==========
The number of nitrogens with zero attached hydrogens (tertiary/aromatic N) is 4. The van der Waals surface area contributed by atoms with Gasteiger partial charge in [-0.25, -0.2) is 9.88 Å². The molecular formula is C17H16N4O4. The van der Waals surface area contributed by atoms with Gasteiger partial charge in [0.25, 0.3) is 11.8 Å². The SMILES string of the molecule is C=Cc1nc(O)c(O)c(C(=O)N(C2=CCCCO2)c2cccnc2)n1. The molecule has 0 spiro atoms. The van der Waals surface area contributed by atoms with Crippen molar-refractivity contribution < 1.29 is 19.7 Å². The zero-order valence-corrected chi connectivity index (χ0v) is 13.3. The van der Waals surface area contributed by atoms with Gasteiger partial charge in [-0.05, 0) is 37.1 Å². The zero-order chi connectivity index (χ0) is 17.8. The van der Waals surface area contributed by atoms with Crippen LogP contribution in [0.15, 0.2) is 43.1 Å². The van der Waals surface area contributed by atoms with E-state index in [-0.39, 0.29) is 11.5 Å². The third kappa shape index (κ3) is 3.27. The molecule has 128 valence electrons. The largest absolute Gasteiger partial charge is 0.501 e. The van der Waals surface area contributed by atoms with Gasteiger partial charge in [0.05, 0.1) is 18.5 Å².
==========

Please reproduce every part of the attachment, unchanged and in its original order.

The number of nitrogens with zero attached hydrogens (tertiary/aromatic N) is 4. The van der Waals surface area contributed by atoms with Gasteiger partial charge in [-0.25, -0.2) is 9.88 Å². The molecular formula is C17H16N4O4. The van der Waals surface area contributed by atoms with Gasteiger partial charge in [0.25, 0.3) is 11.8 Å². The SMILES string of the molecule is C=Cc1nc(O)c(O)c(C(=O)N(C2=CCCCO2)c2cccnc2)n1. The molecule has 0 spiro atoms. The van der Waals surface area contributed by atoms with Crippen molar-refractivity contribution < 1.29 is 19.7 Å². The zero-order valence-corrected chi connectivity index (χ0v) is 13.3. The van der Waals surface area contributed by atoms with Gasteiger partial charge in [-0.05, 0) is 37.1 Å². The zero-order chi connectivity index (χ0) is 17.8. The van der Waals surface area contributed by atoms with Crippen LogP contribution in [0.15, 0.2) is 43.1 Å². The van der Waals surface area contributed by atoms with E-state index in [-0.39, 0.29) is 11.5 Å². The third kappa shape index (κ3) is 3.27. The molecule has 128 valence electrons. The largest absolute Gasteiger partial charge is 0.501 e. The van der Waals surface area contributed by atoms with Gasteiger partial charge in [0.05, 0.1) is 18.5 Å².